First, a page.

Unexpected message on :attr_accessor

This may be a dumb noob issue, but I haven’t found any answers while
seaching
the forum–

I have a controller method

def edit
@user = User.find params[:id]
@user.password_confirmation = @user.password
end

The User class has an “attr_accessor :password_confirmation” definition
(so
“password_confirmation” doesn’t exist in the users table). My spec has
the
following

it “should find User on GET to users/edit/:id” do
User.should_receive(:find).and_return(@user)
@user.should_receive(:password_confirmation)
get ‘edit’, :id => @user.id
end

I am asking it to expect that I will be assigning something to that
attribute in the “edit” method. Unfortunately, the spec fails with

Spec::Mocks::MockExpectationError in ‘UsersController should find User
on
GET to users/edit/:id’
Mock ‘user’ received unexpected message :password_confirmation= with
(“password”)

Initially I thought that my “should_receive” expectation was incorrectly
written, but if I comment out the attribute assignment in the controller
method


@user = User.find params[:id]
#@user.password_confirmation = @user.password

then the test fails with

Spec::Mocks::MockExpectationError in ‘UsersController should find User
on
GET to users/edit/:id’
Mock ‘user’ expected :password_confirmation with (any args) once, but
received it 0 times

So, it seems to me that the expectation is written correctly, but
something
about using the attr_accessor via the mock object is causing a failure.

BTW, I am doing the following in a before(:each) block

@user = mock("user")
@user.stub!(:new_record?).and_return(false)
@user.stub!(:update_attributes).and_return(true)
@user.stub!(:password_confirmation).and_return('password')
@user.stub!(:password).and_return('password')
User.stub!(:new).and_return(@user)

Does anyone know what I’m missing here?

Thanks!

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On Dec 4, 2007 11:49 AM, schleg [email protected] wrote:

The User class has an “attr_accessor :password_confirmation” definition (so
“password_confirmation” doesn’t exist in the users table). My spec has the
following

it “should find User on GET to users/edit/:id” do
User.should_receive(:find).and_return(@user)
@user.should_receive(:password_confirmation)

This should be:

@user.should_receive(:password_confirmation=)

Cheers,
David

On Dec 4, 2007 8:02 PM, David C. [email protected] wrote:

end

@user.should_receive(:password_confirmation=)

Lots of beginners make this mistake. Maybe RSpec’s mock framework
should be smart enough to suggest this fix by itself.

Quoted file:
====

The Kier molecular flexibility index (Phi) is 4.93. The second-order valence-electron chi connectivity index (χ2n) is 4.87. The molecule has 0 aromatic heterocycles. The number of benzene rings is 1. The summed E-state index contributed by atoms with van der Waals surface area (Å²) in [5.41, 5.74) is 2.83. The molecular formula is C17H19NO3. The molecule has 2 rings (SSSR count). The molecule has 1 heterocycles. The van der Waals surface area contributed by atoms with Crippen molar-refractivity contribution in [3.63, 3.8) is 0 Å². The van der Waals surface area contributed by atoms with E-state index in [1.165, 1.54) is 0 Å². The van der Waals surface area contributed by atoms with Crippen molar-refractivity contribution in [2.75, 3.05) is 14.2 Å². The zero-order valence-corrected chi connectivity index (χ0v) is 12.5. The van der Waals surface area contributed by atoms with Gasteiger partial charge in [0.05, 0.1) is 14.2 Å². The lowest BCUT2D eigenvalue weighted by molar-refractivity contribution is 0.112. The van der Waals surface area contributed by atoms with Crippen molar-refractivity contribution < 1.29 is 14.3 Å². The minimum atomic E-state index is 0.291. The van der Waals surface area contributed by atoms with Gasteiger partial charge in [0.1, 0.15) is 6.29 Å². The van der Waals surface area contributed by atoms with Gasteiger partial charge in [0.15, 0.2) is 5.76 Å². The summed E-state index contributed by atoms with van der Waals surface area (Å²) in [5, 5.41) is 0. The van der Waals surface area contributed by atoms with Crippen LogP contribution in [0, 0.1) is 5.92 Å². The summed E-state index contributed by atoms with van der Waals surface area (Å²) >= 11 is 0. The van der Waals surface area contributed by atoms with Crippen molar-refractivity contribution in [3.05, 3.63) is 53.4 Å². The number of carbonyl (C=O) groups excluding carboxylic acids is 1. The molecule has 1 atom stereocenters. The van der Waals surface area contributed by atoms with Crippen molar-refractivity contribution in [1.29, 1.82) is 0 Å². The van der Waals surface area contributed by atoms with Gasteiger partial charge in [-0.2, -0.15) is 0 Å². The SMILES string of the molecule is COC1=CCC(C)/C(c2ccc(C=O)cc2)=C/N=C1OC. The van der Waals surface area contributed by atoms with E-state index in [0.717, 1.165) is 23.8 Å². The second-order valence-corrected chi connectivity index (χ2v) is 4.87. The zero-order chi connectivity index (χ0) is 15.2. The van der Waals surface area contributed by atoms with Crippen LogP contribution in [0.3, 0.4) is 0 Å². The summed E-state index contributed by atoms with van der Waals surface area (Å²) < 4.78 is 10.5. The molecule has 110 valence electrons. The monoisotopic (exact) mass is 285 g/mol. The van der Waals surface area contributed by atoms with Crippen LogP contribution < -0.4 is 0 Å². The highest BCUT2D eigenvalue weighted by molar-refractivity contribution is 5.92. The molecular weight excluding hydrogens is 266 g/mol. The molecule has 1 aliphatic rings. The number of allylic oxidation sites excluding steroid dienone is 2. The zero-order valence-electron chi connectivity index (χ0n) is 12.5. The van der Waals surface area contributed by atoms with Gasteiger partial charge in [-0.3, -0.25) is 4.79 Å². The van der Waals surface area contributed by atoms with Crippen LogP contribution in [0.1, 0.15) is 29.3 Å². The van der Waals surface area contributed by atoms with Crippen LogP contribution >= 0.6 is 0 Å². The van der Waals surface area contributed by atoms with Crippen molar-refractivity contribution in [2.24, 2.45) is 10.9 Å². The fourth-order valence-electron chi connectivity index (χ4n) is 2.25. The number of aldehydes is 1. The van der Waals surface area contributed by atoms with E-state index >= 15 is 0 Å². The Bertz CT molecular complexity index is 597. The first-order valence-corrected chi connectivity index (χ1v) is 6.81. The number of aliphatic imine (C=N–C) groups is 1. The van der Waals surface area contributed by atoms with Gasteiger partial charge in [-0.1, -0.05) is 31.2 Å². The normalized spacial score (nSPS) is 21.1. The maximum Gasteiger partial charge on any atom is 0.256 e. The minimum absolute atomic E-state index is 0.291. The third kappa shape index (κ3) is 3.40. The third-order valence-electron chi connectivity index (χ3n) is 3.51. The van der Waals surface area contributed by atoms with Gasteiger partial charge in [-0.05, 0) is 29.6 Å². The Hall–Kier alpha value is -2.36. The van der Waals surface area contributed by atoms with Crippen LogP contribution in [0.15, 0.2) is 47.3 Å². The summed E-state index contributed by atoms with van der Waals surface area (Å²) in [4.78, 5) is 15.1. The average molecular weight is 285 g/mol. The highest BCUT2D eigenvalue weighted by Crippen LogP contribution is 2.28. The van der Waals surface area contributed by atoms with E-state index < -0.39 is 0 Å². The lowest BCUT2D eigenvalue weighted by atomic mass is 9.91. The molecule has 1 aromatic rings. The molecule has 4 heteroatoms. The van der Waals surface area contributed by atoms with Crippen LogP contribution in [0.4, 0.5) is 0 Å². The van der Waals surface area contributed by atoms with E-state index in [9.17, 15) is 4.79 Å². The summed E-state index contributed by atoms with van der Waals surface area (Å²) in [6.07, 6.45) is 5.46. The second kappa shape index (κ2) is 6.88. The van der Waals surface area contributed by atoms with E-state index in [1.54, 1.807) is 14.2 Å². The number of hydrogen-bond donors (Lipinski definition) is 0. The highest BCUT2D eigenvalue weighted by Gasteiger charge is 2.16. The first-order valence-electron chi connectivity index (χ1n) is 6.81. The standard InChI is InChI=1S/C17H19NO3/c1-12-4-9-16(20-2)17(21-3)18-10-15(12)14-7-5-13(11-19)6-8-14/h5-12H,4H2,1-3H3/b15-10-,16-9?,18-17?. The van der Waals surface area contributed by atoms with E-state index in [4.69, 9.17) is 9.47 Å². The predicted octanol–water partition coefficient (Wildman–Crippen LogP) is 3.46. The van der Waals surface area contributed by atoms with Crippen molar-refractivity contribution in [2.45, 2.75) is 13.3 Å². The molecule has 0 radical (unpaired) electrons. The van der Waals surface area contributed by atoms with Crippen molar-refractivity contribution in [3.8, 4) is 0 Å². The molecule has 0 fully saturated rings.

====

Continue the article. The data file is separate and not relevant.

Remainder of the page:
Patch anyone?

Aslak

On Dec 4, 2007 2:54 PM, Jonathan L. [email protected]
wrote:

Patch anyone?

Aslak

perhaps be even more explicit that it’s an accessor, like

User.should_set(:password_confirmation)
User.should_get(:password_confirmation)

This is silly. Mock frameworks are not there to help you learn the
language. Adding getter/setter knowledge into a framework is
completely backwards.

-1000

err, that suggestion was supposed to read @user.should_set
etc

Aslak

perhaps be even more explicit that it’s an accessor, like

User.should_set(:password_confirmation)
User.should_get(:password_confirmation)

On Dec 4, 2007 3:00 PM, David C. [email protected] wrote:

This is silly. Mock frameworks are not there to help you learn the
language.

That was a knee-jerk reaction. Let me explain.

We already have should_receive(:message). :password_confirmation and
password_confirmation= are two completely different messages. So
saying should_set(:password_confirmation) hides what the message is
that you’re looking for. RSpec does aim to make things readable and
consequently pleasing, but it’s not here to protect you from having to
learn the language.

This is the same issue we had in rspec core w/ should equal(value).
There are 4 versions of equal in Ruby and they all have different
meanings, so we set up rspec to expose them, which means you have to
understand Ruby to understand what “should equal” means.

Adding getter/setter knowledge into a framework is
completely backwards.

Just following up on that thought - even though duplication is the
root of all evil in OO, so are getters and setters. They act like they
are encapsulating something, but really they encourage objects to
interact with the state of other objects instead of interacting with
the objects themselves and letting them manage their own state -
THATS’s what encapsulation means - not hiding data behind a
getter/setter method. So having a first class construct in a mock
framework that encourages thinking in terms of getters and setters
seems like a step in the wrong direction.

FWIW,
David

Thanks, David! Glad I’m unstuck on this :slight_smile:

David C.-2 wrote:

@user = User.find params[:id]
User.should_receive(:find).and_return(@user)

end
written, but if I comment out the attribute assignment in the controller
GET to users/edit/:id’
@user.stub!(:new_record?).and_return(false)
http://www.nabble.com/Unexpected-message-on-%3Aattr_accessor-tf4944588.html#a14155614
http://rubyforge.org/mailman/listinfo/rspec-users


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On Dec 4, 2007 9:49 PM, Jonathan L. [email protected]
wrote:

damn, looks like I’m going to have to come up with 997 more good
ideas just to break even
:slight_smile:

Tell you what, I’ll withdraw 999 and leave it as a -1. That leaves you
at +2 I believe.

damn, looks like I’m going to have to come up with 997 more good
ideas just to break even
:slight_smile:

On Dec 4, 2007 9:56 PM, David C. [email protected] wrote:

On Dec 4, 2007 9:49 PM, Jonathan L. [email protected] wrote:

damn, looks like I’m going to have to come up with 997 more good
ideas just to break even
:slight_smile:

Tell you what, I’ll withdraw 999 and leave it as a -1. That leaves you
at +2 I believe.

Although the 997 good ideas would be welcome.

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